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UK. Andrea Arnold's "Wuthering Heights"

Arnold's earthy adaptation is drawing comparisons to Andrew Kötting and Shohei Imamura.

"After a period in which versions of Austen hogged our screens, the Brontës have fought back," writes Boyd Tonkin in a piece for the Independent that begins, by the way, with a brief but rousing history of Charlotte's detestation of Jane Austen. "Released today, Andrea Arnold's savagely uncompromising Wuthering Heights joins a line of adaptations of Emily's only surviving novel that began in 1920 (a lost work by AV Bramble) and went on to include renderings from directors as varied as William Wyler — with Laurence Olivier and Merle Oberon still the ranking Heathcliff and Cathy Earnshaw to many fans — and Yoshishige Yoshida, Luis Buñuel and Jacques Rivette. Earlier this year, Cary Fukunaga's Jane Eyre, with Mia Wasikowska as the uncowed governess and Michael Fassbender the sulphurous Mr Rochester, offered a rather smoother ride through another much-adapted book, albeit one that shares with Arnold — and the Brontës — a rapt attention to every squall and storm that blows across the ever-changing skies above the Yorkshire moors."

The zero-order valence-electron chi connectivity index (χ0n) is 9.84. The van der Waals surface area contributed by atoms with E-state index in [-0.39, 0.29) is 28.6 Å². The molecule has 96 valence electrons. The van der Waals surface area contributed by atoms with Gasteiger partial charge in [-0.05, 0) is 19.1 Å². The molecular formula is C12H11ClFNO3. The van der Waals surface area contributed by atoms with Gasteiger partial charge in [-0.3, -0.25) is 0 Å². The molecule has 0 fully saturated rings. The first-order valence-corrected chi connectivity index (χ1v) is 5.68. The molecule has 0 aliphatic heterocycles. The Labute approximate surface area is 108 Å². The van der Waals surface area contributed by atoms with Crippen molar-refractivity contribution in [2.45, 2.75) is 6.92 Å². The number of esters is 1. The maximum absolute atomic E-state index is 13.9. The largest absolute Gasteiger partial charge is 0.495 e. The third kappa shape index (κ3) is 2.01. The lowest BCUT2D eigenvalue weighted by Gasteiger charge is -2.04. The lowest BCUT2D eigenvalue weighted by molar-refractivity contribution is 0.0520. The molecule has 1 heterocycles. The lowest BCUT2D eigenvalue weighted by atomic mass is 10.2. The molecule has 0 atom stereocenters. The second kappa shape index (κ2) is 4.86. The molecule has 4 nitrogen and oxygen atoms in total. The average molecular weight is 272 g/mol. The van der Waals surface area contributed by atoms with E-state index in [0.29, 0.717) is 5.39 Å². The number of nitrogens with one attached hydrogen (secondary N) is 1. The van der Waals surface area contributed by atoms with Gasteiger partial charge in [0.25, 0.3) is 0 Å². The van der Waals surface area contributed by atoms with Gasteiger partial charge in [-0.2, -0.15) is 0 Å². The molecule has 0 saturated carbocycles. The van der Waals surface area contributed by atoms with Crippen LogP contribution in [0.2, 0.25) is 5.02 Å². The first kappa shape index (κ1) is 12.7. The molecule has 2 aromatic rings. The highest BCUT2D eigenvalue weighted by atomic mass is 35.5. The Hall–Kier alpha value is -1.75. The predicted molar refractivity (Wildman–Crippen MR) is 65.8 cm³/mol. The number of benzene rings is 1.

The Independent's Anthony Quinn: "In this version the romantic antihero Heathcliff is black (played as a boy by Solomon Glave), a runaway slave found by a farmer, Earnshaw, on the streets of Liverpool and taken to live with his family on a remote Yorkshire hill farm. Brontë's 'dark skinned Gypsy' is here disdained as a 'nigger,' shifting the burden of his brooding anger on to race more than class. Farmer's daughter Cathy (Shannon Beer) is at the outset an honest country lass, slightly bemused by the interloper, only revealing her stronger instincts by degrees. Beneath the blustery northern skies they roam the countryside on foot and on horseback, the handheld camera keeping so tight you can see the boy lean in to catch the scent of her hair. Robbie Ryan's signature shots in this film tend to be extreme close-ups, of faces, but also of nature caught on the wing – beetles, cobwebs, sunspots. Dialogue is pared to a minimum, while incidental music is banished almost entirely; instead we hear the wind gusting off the moors, or boots squelching in mud. It would not have been a surprise to hear the cameraman's teeth chattering…. Some viewers may baulk at such liberties, yet there is something irresistible in Arnold's commitment to the practice of showing rather than telling."